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University of Toledo School of Law
Steinbock, Daniel J.

Evidence Outline


General Relevance

Rule 402: “All Relevant evidence is admissible, except as otherwise provided by the Constitution of the United States, by Act of Congress, by these rules, or by other rules prescribed the Supreme Court pursuant to statutory authority. Evidence which is not relevant is not admissible.”

– Relevance v. Materiality:
o A material fact is one that relates to a claim or defense for a target proposition
o A relevant fact is one that, by its inclusion, tends to prove or disprove a target proposition.

– Relevance Standard: (Rule 401) Rule 401: “Relevant evidence” means evidence having any tendency to make the existence of any fact that is of consequence to the determination of the action more probable than it would be without the evidence.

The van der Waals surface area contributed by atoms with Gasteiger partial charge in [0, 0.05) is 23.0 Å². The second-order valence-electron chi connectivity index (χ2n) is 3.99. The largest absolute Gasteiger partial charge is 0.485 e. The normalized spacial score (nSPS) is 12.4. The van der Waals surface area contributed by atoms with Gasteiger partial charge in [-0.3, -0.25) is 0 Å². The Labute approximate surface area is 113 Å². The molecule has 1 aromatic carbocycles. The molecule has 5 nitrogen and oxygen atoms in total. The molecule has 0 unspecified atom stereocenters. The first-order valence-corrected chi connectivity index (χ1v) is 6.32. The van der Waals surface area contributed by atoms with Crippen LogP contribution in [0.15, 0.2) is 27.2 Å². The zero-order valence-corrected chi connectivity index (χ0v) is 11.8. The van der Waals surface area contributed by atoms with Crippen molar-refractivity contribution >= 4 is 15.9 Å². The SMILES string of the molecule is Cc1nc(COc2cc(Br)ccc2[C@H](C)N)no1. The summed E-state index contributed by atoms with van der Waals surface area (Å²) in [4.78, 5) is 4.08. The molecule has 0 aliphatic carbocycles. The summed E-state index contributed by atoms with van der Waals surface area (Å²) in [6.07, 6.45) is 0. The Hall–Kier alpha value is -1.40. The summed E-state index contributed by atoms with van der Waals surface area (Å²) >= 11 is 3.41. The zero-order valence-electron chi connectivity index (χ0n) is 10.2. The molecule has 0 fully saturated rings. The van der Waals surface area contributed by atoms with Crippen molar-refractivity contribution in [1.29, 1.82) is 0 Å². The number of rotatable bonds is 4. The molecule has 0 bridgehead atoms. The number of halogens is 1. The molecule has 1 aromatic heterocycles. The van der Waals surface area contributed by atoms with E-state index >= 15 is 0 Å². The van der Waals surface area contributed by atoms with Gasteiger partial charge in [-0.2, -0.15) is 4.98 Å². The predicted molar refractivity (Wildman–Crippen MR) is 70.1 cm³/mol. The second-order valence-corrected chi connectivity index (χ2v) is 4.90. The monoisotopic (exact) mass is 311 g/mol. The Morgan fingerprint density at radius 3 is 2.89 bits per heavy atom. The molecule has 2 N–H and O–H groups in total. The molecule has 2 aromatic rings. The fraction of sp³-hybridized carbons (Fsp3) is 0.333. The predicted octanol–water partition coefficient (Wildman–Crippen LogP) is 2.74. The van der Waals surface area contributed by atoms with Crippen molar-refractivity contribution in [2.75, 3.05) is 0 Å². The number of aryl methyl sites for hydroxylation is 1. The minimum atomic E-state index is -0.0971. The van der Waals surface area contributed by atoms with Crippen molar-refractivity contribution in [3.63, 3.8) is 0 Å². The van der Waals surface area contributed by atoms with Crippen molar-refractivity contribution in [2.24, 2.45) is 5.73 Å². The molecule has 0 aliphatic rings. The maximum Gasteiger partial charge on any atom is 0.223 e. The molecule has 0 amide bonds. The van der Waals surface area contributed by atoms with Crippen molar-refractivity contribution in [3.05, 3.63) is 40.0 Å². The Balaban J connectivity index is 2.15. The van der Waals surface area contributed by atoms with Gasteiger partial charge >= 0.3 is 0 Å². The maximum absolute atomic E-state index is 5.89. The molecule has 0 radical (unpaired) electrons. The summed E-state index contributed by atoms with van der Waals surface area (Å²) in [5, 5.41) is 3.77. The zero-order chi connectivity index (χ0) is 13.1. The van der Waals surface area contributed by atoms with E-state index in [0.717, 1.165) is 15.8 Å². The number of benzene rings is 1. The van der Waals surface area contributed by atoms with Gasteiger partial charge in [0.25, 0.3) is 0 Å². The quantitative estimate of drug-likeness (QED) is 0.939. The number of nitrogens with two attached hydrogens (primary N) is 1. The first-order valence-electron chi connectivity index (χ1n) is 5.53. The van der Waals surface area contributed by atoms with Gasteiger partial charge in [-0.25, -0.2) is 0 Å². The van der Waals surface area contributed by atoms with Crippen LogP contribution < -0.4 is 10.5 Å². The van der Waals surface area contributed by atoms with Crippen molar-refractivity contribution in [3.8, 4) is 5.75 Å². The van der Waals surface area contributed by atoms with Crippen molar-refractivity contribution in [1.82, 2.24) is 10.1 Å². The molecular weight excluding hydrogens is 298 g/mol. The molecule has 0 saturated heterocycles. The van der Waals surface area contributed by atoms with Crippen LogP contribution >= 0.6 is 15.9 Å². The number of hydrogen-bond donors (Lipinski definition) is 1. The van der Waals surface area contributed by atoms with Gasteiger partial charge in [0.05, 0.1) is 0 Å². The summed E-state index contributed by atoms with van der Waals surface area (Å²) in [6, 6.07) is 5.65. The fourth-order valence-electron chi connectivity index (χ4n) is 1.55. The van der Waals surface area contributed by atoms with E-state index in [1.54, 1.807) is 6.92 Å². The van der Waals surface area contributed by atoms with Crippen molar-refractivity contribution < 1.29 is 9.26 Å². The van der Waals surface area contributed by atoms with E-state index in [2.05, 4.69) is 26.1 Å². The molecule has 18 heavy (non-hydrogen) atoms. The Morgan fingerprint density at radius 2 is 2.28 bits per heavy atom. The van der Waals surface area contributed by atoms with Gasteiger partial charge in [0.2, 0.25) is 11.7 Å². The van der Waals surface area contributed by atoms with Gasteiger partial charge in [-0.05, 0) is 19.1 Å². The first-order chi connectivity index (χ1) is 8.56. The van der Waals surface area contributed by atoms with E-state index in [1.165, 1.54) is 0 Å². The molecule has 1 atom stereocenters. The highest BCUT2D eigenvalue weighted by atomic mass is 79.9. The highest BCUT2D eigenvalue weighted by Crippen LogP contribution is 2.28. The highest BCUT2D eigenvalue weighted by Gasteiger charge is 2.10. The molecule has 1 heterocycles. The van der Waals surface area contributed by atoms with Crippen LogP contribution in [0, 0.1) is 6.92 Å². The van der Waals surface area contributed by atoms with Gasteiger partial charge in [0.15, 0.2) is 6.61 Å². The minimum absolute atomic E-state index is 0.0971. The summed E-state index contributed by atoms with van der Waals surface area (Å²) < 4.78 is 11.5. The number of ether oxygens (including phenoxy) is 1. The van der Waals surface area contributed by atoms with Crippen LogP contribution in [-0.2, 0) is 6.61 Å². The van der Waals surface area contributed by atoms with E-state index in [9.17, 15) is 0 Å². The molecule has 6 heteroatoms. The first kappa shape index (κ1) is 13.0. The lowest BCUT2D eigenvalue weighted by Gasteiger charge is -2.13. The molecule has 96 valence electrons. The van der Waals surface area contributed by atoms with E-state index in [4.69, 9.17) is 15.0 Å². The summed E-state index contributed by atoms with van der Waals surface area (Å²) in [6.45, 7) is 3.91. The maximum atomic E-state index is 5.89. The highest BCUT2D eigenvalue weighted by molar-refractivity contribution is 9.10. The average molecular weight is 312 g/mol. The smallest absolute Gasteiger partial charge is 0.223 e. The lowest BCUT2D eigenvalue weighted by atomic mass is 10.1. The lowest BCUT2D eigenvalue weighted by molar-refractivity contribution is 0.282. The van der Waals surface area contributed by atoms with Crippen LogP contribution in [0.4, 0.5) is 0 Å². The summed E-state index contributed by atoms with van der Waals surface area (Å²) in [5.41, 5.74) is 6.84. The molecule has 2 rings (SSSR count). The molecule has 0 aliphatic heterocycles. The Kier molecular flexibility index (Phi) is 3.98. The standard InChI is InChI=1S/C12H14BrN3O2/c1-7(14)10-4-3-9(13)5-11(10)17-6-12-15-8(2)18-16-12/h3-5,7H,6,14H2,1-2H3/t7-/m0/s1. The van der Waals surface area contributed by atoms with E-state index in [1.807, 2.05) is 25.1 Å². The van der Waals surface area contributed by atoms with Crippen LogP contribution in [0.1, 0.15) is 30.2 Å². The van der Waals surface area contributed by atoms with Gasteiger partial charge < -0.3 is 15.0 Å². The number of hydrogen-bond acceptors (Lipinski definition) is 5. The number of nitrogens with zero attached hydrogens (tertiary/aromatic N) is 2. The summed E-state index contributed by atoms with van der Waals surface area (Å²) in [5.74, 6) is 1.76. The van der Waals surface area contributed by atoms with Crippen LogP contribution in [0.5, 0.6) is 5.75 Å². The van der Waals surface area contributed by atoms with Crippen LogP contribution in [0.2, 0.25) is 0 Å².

o More Probable v. Less Probable: (if introduction makes no difference, then there is no relevance)

– Direct v. Circumstantial:
o DIRECT: Needs few inferences to make to get to target proposition
o CIRCUMSTANTIAL: Indirect, needs more inferences to get to target.

– Conditional Relevance: Evidence that is relevant only if other evidence is also offered (“connect it up”; say that it will be shown as relevant later)
o Will only be admitted if later evidence is sufficient to support a finding of relevance (“reasonable jury” standard)

– Limited Admissibility: Evidence that is relevant to two (2) propositions, but admissible only to prove one (court “may” give a limiting instruction).

Counterweights to Relevance
– General Balancing Test: (Rule 403) Relevant evidence may be excluded if: unfairly prejudicial, misleading the jury, confusion, undue delay, waste of time or needless presentation of cumulative evidence
o Vs. Specific Balancing Tests: Rules 404-415 are specific balancing tests, but could be covered by general test.